In the semiconductor world, one of the biggest performance bottlenecks is the link between separate chips on a circuit board. The more circuitry you can stuff onto a single chip, the faster it will perform and the less power it will draw-a key consideration in today’s tiny consumer electronics. Large, complex chips, however, have a high failure rate during production, and the main alternative-bonding smaller chips together-requires high temperatures, which lead to defects after cooling. Now Ziptronix, a commercial spinoff of the Research Triangle Institute, has hit upon a better way. The Research Triangle Park, NC-based company has succeeded in pressing together two wafers (the thin sheets of semiconductor material on which computer chips are grown and etched) at room temperature, bonding the chips on one to the surface of the other. Cutting away the donor wafer leaves its chips embedded on the host. Connect the resulting circuits and you have twice the transistors on one chip. The process can be repeated as many times, and with as many different semiconductors (gallium arsenide, indium phosphide), as required. Products built using the technology could be on the market by early 2002.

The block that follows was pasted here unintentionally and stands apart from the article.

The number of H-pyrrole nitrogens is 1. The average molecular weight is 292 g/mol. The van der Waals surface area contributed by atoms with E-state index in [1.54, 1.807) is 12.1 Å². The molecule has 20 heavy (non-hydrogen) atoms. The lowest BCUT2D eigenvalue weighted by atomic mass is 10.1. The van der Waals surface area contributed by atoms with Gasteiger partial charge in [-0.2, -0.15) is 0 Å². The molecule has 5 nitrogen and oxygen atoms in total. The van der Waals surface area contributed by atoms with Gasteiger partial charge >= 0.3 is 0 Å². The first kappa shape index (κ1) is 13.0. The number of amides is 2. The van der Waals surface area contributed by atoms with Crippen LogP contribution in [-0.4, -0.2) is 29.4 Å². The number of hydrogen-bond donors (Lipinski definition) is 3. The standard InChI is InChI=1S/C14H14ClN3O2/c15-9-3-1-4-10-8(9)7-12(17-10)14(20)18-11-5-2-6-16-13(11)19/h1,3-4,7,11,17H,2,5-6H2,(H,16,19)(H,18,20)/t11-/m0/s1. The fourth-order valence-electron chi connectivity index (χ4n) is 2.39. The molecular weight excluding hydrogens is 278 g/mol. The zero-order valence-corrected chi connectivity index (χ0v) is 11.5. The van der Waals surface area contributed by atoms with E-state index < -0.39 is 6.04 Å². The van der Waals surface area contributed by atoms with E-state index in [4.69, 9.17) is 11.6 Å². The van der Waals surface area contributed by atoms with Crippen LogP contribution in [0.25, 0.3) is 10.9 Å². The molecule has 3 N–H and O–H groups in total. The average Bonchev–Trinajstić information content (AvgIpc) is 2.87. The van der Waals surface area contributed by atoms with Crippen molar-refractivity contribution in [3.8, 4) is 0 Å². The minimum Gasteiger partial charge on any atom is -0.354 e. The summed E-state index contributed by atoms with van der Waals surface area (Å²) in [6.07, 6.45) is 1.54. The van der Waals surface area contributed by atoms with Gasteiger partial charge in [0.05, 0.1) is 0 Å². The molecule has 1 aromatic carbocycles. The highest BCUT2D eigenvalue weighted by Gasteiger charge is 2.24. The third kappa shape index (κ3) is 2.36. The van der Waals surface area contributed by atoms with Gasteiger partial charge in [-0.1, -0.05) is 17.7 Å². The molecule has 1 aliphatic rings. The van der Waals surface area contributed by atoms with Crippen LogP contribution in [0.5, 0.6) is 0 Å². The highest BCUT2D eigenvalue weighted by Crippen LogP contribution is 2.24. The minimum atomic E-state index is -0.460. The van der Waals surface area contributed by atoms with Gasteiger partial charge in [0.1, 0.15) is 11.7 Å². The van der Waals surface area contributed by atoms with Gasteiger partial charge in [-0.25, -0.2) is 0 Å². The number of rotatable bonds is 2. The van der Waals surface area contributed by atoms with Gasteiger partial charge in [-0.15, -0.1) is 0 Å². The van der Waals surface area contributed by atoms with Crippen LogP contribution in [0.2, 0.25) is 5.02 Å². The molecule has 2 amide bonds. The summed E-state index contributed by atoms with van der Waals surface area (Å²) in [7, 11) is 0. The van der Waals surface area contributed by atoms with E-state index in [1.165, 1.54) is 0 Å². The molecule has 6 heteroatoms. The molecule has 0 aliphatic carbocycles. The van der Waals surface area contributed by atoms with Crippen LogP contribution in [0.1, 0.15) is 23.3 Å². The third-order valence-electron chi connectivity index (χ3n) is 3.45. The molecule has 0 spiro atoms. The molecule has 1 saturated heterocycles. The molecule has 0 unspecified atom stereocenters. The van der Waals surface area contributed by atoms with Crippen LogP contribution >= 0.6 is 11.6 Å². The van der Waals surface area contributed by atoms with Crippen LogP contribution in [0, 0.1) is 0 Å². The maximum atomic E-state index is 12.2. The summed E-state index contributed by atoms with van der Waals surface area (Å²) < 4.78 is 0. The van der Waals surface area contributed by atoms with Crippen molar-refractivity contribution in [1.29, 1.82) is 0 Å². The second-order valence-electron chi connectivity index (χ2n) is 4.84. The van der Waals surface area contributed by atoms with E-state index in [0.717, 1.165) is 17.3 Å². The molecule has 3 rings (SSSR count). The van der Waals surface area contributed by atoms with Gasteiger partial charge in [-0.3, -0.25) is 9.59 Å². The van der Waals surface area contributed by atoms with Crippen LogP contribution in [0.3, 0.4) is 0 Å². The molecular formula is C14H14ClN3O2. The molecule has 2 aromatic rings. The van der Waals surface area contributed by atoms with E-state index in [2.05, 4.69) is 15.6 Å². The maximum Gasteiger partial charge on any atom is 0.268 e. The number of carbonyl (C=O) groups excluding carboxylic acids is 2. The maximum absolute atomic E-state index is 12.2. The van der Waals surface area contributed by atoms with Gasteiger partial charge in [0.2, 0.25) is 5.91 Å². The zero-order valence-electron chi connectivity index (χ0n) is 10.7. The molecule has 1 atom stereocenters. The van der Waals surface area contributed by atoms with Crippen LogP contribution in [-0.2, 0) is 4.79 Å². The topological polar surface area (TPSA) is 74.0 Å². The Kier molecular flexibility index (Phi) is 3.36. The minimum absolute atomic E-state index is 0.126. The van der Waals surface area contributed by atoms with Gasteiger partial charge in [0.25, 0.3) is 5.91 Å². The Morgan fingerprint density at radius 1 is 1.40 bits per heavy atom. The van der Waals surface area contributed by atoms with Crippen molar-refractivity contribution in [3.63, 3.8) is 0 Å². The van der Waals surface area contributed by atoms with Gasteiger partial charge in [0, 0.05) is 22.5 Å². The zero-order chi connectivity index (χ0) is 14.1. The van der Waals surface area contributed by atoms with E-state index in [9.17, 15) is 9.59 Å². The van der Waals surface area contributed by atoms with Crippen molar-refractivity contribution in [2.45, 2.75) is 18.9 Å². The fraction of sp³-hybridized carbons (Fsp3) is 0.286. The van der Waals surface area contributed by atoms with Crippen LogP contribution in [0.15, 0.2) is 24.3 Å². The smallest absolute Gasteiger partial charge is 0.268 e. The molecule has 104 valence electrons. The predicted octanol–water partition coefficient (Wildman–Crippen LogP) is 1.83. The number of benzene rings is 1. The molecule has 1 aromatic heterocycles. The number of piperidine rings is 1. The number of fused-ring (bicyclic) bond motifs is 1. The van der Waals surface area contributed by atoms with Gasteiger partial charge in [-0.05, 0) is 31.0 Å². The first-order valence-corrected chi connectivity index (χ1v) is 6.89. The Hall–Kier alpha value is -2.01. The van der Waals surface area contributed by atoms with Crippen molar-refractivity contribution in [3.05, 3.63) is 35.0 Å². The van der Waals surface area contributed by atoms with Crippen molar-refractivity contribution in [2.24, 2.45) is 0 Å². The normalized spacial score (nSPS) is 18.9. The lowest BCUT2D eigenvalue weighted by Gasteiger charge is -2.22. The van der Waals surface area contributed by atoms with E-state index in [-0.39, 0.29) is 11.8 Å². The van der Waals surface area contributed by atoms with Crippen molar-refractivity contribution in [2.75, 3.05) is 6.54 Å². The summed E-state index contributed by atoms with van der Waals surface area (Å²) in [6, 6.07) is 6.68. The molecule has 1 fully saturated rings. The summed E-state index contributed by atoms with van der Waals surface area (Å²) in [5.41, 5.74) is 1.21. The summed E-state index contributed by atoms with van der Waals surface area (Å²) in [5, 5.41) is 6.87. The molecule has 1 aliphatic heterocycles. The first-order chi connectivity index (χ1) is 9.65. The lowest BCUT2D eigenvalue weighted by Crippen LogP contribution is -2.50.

Geoffrey Hinton tells us why he’s now scared of the tech he helped build
“I have suddenly switched my views on whether these things are going to be more intelligent than us.”
Meet the people who use Notion to plan their whole lives
The workplace tool’s appeal extends far beyond organizing work projects. Many users find it’s just as useful for managing their free time.
Learning to code isn’t enough
Historically, learn-to-code efforts have provided opportunities for the few, but new efforts are aiming to be inclusive.
Deep learning pioneer Geoffrey Hinton has quit Google
Hinton will be speaking at EmTech Digital on Wednesday.
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